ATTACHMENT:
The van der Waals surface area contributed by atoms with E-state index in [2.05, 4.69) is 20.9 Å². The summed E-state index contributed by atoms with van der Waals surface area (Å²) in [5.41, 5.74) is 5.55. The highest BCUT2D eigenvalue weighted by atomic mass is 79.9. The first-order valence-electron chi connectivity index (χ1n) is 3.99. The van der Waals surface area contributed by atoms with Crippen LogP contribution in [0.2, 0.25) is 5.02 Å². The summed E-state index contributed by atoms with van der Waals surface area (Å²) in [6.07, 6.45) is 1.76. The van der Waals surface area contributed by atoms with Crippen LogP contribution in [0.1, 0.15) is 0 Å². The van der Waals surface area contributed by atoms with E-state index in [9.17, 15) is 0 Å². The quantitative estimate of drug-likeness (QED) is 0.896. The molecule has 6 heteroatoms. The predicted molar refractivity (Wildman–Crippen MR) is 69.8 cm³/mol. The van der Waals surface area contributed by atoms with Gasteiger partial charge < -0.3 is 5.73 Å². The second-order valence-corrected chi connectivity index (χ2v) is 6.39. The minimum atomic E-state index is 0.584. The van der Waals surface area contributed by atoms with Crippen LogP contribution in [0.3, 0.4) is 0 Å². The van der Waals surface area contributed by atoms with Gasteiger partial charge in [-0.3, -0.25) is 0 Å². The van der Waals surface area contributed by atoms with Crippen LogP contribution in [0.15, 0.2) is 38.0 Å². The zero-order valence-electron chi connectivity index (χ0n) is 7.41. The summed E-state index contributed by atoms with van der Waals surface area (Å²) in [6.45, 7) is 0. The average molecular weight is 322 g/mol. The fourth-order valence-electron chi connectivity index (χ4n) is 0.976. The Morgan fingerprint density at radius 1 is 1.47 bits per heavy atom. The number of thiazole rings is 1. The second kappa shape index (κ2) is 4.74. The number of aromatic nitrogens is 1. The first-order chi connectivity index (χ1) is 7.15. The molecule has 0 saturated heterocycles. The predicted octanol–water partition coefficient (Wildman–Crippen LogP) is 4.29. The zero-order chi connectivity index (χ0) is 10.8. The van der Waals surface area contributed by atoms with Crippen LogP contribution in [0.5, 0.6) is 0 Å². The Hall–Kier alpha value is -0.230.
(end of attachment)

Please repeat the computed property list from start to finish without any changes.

The van der Waals surface area contributed by atoms with E-state index in [2.05, 4.69) is 20.9 Å². The summed E-state index contributed by atoms with van der Waals surface area (Å²) in [5.41, 5.74) is 5.55. The highest BCUT2D eigenvalue weighted by atomic mass is 79.9. The first-order valence-electron chi connectivity index (χ1n) is 3.99. The van der Waals surface area contributed by atoms with Crippen LogP contribution in [0.2, 0.25) is 5.02 Å². The summed E-state index contributed by atoms with van der Waals surface area (Å²) in [6.07, 6.45) is 1.76. The van der Waals surface area contributed by atoms with Crippen LogP contribution in [0.1, 0.15) is 0 Å². The van der Waals surface area contributed by atoms with E-state index in [9.17, 15) is 0 Å². The quantitative estimate of drug-likeness (QED) is 0.896. The molecule has 6 heteroatoms. The predicted molar refractivity (Wildman–Crippen MR) is 69.8 cm³/mol. The van der Waals surface area contributed by atoms with Gasteiger partial charge < -0.3 is 5.73 Å². The second-order valence-corrected chi connectivity index (χ2v) is 6.39. The minimum atomic E-state index is 0.584. The van der Waals surface area contributed by atoms with Crippen LogP contribution in [0.3, 0.4) is 0 Å². The van der Waals surface area contributed by atoms with Gasteiger partial charge in [-0.3, -0.25) is 0 Å². The van der Waals surface area contributed by atoms with Crippen LogP contribution in [0.15, 0.2) is 38.0 Å². The zero-order valence-electron chi connectivity index (χ0n) is 7.41. The summed E-state index contributed by atoms with van der Waals surface area (Å²) in [6.45, 7) is 0. The average molecular weight is 322 g/mol. The fourth-order valence-electron chi connectivity index (χ4n) is 0.976. The Morgan fingerprint density at radius 1 is 1.47 bits per heavy atom. The number of thiazole rings is 1. The second kappa shape index (κ2) is 4.74. The number of aromatic nitrogens is 1. The first-order chi connectivity index (χ1) is 7.15. The molecule has 0 saturated heterocycles. The predicted octanol–water partition coefficient (Wildman–Crippen LogP) is 4.29. The zero-order chi connectivity index (χ0) is 10.8. The van der Waals surface area contributed by atoms with Crippen LogP contribution in [0.5, 0.6) is 0 Å². The Hall–Kier alpha value is -0.230.